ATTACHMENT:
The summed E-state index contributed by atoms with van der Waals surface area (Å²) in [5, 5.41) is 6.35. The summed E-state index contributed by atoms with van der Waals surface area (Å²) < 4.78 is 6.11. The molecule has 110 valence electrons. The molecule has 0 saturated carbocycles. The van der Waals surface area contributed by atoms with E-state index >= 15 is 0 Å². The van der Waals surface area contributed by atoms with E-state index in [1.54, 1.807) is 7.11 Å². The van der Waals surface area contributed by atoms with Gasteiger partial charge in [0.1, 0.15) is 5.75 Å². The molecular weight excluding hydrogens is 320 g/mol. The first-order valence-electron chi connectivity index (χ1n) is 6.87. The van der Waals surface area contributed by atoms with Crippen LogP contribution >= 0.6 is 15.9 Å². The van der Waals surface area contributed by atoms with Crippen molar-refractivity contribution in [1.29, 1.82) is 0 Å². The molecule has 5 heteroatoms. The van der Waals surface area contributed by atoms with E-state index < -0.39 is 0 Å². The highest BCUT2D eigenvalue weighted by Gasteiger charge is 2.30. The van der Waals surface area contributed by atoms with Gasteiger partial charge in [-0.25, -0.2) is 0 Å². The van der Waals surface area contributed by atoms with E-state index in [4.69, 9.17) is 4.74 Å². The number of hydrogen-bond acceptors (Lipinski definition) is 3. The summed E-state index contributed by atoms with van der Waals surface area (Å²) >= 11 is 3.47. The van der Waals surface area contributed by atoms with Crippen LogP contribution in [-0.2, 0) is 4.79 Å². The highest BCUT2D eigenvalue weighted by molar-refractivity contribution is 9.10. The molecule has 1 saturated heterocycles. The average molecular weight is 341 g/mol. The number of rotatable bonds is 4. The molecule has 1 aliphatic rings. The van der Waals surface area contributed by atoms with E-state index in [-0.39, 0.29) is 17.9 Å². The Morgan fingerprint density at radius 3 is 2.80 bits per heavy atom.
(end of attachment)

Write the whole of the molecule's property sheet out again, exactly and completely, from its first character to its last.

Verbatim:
The summed E-state index contributed by atoms with van der Waals surface area (Å²) in [5, 5.41) is 6.35. The summed E-state index contributed by atoms with van der Waals surface area (Å²) < 4.78 is 6.11. The molecule has 110 valence electrons. The molecule has 0 saturated carbocycles. The van der Waals surface area contributed by atoms with E-state index >= 15 is 0 Å². The van der Waals surface area contributed by atoms with E-state index in [1.54, 1.807) is 7.11 Å². The van der Waals surface area contributed by atoms with Gasteiger partial charge in [0.1, 0.15) is 5.75 Å². The molecular weight excluding hydrogens is 320 g/mol. The first-order valence-electron chi connectivity index (χ1n) is 6.87. The van der Waals surface area contributed by atoms with Crippen LogP contribution >= 0.6 is 15.9 Å². The van der Waals surface area contributed by atoms with Crippen molar-refractivity contribution in [1.29, 1.82) is 0 Å². The molecule has 5 heteroatoms. The van der Waals surface area contributed by atoms with E-state index < -0.39 is 0 Å². The highest BCUT2D eigenvalue weighted by Gasteiger charge is 2.30. The van der Waals surface area contributed by atoms with Gasteiger partial charge in [-0.25, -0.2) is 0 Å². The van der Waals surface area contributed by atoms with E-state index in [4.69, 9.17) is 4.74 Å². The number of hydrogen-bond acceptors (Lipinski definition) is 3. The summed E-state index contributed by atoms with van der Waals surface area (Å²) >= 11 is 3.47. The van der Waals surface area contributed by atoms with Crippen LogP contribution in [-0.2, 0) is 4.79 Å². The highest BCUT2D eigenvalue weighted by molar-refractivity contribution is 9.10. The molecule has 1 saturated heterocycles. The average molecular weight is 341 g/mol. The number of rotatable bonds is 4. The molecule has 1 aliphatic rings. The van der Waals surface area contributed by atoms with E-state index in [-0.39, 0.29) is 17.9 Å². The Morgan fingerprint density at radius 3 is 2.80 bits per heavy atom.